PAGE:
I certainly agree that going for most on a side is a better choice whenever it's feasible, but I think that going for it when you are not the last player to act on a side is very risky and potentially disastrous. I think you should have discussed the factors involved in making that type of decision, instead of just suggesting "go for it". My general rule of thumb is that if another player CAN thwart your attempt at most pyramids on a side, they WILL (this also applies in the second epoch). So if I dare build a second pyramid on a side when there are still players after me in the turn order, I must make sure that my economic engine is stronger than theirs, and/or that it is more in my interest to "get in a fight" (which amounts to sacrificing and potentially seeing the sacrifice level rise) than them. You did touch on this latter point, but not specifically with regards to this situation.
When discussing temple provinces, you mentioned that it is bad to go for all of them because other players will have an incentive to steal at the end of the epoch in order to keep you from running away with a bunch of vps. This is true and a great observation, but one you seemed to ignore when earlier making the statement that you should go for as many camel provinces as possible (the same effect occurs- if you have all three camel provinces, or if you have two and the other guy with a camel province also has farmers and temples, then you can easily be caught with your pants down at the end of the epoch).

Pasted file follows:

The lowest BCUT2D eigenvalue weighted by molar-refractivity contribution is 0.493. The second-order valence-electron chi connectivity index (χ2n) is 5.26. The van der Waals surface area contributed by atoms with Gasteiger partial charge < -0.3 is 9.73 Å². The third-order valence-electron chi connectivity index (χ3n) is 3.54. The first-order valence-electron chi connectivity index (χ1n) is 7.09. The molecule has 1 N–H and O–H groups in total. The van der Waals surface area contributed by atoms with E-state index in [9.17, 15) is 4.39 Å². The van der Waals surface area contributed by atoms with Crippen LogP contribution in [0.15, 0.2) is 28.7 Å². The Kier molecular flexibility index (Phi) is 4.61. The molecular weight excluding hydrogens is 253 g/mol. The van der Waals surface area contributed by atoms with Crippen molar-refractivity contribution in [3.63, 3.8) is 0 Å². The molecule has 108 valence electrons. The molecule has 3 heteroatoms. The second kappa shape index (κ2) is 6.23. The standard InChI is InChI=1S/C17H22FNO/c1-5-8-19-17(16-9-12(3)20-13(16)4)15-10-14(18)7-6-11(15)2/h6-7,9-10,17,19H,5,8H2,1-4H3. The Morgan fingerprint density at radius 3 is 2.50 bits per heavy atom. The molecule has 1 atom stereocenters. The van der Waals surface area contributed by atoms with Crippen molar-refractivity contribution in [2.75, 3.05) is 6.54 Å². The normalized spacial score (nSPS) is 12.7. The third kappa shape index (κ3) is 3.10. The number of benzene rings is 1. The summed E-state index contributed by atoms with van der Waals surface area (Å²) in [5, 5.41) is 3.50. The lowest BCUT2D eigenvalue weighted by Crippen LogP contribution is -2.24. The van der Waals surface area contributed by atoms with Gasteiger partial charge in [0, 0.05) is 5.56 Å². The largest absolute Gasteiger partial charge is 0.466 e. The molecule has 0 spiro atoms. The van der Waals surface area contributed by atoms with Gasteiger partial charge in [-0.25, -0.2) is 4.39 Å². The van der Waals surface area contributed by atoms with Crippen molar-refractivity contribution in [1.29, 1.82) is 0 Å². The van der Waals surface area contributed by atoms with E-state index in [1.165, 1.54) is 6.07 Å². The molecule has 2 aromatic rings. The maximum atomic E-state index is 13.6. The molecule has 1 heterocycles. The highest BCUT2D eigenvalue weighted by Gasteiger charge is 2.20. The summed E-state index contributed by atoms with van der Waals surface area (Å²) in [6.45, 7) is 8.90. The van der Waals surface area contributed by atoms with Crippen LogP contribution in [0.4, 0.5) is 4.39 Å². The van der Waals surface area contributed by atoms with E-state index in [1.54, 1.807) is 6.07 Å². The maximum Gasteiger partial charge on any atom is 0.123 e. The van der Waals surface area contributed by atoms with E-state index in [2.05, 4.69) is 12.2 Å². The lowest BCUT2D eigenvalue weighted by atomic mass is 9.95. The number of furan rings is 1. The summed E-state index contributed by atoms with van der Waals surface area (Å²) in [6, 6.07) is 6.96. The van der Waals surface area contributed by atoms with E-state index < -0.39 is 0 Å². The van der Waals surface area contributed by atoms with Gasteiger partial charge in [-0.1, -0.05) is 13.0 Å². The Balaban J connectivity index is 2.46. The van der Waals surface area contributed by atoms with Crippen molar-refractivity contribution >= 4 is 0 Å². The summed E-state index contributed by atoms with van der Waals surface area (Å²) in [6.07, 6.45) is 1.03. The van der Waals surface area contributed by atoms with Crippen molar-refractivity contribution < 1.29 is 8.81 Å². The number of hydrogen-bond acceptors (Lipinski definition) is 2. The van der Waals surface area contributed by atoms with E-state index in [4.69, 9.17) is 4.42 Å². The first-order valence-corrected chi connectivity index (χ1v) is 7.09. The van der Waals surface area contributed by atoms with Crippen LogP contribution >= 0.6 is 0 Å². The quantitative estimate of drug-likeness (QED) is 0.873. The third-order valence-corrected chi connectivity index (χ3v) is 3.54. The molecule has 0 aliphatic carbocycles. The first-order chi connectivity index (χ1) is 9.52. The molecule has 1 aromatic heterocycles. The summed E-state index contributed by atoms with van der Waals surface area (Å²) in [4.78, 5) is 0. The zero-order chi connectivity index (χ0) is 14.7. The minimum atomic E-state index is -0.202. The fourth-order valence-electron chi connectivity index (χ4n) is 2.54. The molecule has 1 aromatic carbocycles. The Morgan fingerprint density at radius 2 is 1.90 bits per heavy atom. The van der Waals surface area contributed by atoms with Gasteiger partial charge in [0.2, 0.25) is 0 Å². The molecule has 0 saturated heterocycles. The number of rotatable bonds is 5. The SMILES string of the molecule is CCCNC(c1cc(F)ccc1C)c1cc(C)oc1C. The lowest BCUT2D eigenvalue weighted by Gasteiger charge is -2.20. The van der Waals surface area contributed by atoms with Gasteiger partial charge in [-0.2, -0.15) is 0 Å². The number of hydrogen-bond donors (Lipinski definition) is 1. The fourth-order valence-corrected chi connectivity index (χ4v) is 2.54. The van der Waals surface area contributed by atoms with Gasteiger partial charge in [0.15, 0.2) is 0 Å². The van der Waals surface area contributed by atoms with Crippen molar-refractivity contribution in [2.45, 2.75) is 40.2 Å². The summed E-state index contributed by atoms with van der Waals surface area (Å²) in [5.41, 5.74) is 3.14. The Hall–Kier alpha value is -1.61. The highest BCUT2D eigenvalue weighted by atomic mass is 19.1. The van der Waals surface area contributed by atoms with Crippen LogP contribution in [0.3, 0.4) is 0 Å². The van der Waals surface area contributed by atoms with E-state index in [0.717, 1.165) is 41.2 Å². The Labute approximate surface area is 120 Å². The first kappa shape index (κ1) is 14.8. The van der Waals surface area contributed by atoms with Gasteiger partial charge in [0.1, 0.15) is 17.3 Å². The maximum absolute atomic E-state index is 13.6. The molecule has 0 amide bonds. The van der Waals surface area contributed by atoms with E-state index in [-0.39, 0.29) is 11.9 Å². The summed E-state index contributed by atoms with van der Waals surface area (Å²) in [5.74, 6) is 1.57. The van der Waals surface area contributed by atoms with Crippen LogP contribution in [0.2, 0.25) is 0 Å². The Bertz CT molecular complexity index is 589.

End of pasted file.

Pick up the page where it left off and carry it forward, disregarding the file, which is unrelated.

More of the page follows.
Your statement that as a camel player it is better to play a sacrifice correction card as early as possible is very debatable. Your observation that crippling a farmer player's income on the first round will decrease their ability to drive the sacrifice up later is sensible, but there are other points that override this in my mind.
The critical point that your argument misses is that as the epoch progresses players accumulate more farmers, so changes in the sacrifice level represent larger differences in income. If your sacrifice correction card manages to lower the sacrifice level to 1 on the first round, you've probably caused the others a combined total of $6-$12 loss in income. Accomplishing the same in the last round of the epoch will usually represent a MUCH larger amount (because there are a lot more farmers on the board), AND if it means keeping the sacrifice level below 3 it represents a HUGE difference for you (as a camel player). Not to mention the vps from temples.
Because of this same general principle, the sacrifice level will tend to stay at 1 on the first round anyways, because with so few farmers players lack the incentive to sacrifice instead of get a sure $3.